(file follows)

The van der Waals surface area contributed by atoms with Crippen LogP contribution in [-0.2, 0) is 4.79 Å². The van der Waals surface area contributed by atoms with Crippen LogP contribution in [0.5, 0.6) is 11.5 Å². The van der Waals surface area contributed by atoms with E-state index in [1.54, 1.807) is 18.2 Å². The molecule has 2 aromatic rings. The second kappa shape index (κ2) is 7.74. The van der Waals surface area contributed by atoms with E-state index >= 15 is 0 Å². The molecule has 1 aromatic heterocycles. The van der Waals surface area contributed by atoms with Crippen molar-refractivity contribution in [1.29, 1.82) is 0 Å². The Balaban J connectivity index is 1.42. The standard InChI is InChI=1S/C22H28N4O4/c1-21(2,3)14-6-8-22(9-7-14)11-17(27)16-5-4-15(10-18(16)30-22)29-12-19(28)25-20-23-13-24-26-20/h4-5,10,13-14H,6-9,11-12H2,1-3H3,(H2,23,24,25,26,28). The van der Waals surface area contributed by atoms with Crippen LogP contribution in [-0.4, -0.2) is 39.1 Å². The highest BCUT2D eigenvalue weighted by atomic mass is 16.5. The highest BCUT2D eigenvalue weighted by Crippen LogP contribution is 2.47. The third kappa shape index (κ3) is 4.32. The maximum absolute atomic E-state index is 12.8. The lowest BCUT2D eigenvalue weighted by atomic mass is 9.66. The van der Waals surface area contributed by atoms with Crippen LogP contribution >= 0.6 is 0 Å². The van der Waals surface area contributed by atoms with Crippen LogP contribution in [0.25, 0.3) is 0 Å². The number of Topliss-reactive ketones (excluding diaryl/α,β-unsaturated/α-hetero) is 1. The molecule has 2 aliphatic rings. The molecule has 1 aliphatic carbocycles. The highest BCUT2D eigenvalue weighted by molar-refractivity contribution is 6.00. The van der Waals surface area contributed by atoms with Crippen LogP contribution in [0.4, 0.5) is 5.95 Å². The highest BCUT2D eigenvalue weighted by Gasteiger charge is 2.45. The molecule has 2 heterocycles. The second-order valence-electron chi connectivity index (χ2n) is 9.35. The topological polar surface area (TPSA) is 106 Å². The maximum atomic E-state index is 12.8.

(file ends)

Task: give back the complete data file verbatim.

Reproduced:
The van der Waals surface area contributed by atoms with Crippen LogP contribution in [-0.2, 0) is 4.79 Å². The van der Waals surface area contributed by atoms with Crippen LogP contribution in [0.5, 0.6) is 11.5 Å². The van der Waals surface area contributed by atoms with E-state index in [1.54, 1.807) is 18.2 Å². The molecule has 2 aromatic rings. The second kappa shape index (κ2) is 7.74. The van der Waals surface area contributed by atoms with E-state index >= 15 is 0 Å². The molecule has 1 aromatic heterocycles. The van der Waals surface area contributed by atoms with Crippen molar-refractivity contribution in [1.29, 1.82) is 0 Å². The Balaban J connectivity index is 1.42. The standard InChI is InChI=1S/C22H28N4O4/c1-21(2,3)14-6-8-22(9-7-14)11-17(27)16-5-4-15(10-18(16)30-22)29-12-19(28)25-20-23-13-24-26-20/h4-5,10,13-14H,6-9,11-12H2,1-3H3,(H2,23,24,25,26,28). The van der Waals surface area contributed by atoms with Crippen LogP contribution in [-0.4, -0.2) is 39.1 Å². The highest BCUT2D eigenvalue weighted by atomic mass is 16.5. The highest BCUT2D eigenvalue weighted by Crippen LogP contribution is 2.47. The third kappa shape index (κ3) is 4.32. The maximum absolute atomic E-state index is 12.8. The lowest BCUT2D eigenvalue weighted by atomic mass is 9.66. The van der Waals surface area contributed by atoms with Crippen LogP contribution >= 0.6 is 0 Å². The van der Waals surface area contributed by atoms with Crippen LogP contribution in [0.25, 0.3) is 0 Å². The number of Topliss-reactive ketones (excluding diaryl/α,β-unsaturated/α-hetero) is 1. The molecule has 2 aliphatic rings. The molecule has 1 aliphatic carbocycles. The highest BCUT2D eigenvalue weighted by molar-refractivity contribution is 6.00. The van der Waals surface area contributed by atoms with Crippen LogP contribution in [0.4, 0.5) is 5.95 Å². The highest BCUT2D eigenvalue weighted by Gasteiger charge is 2.45. The molecule has 2 heterocycles. The second-order valence-electron chi connectivity index (χ2n) is 9.35. The topological polar surface area (TPSA) is 106 Å². The maximum atomic E-state index is 12.8.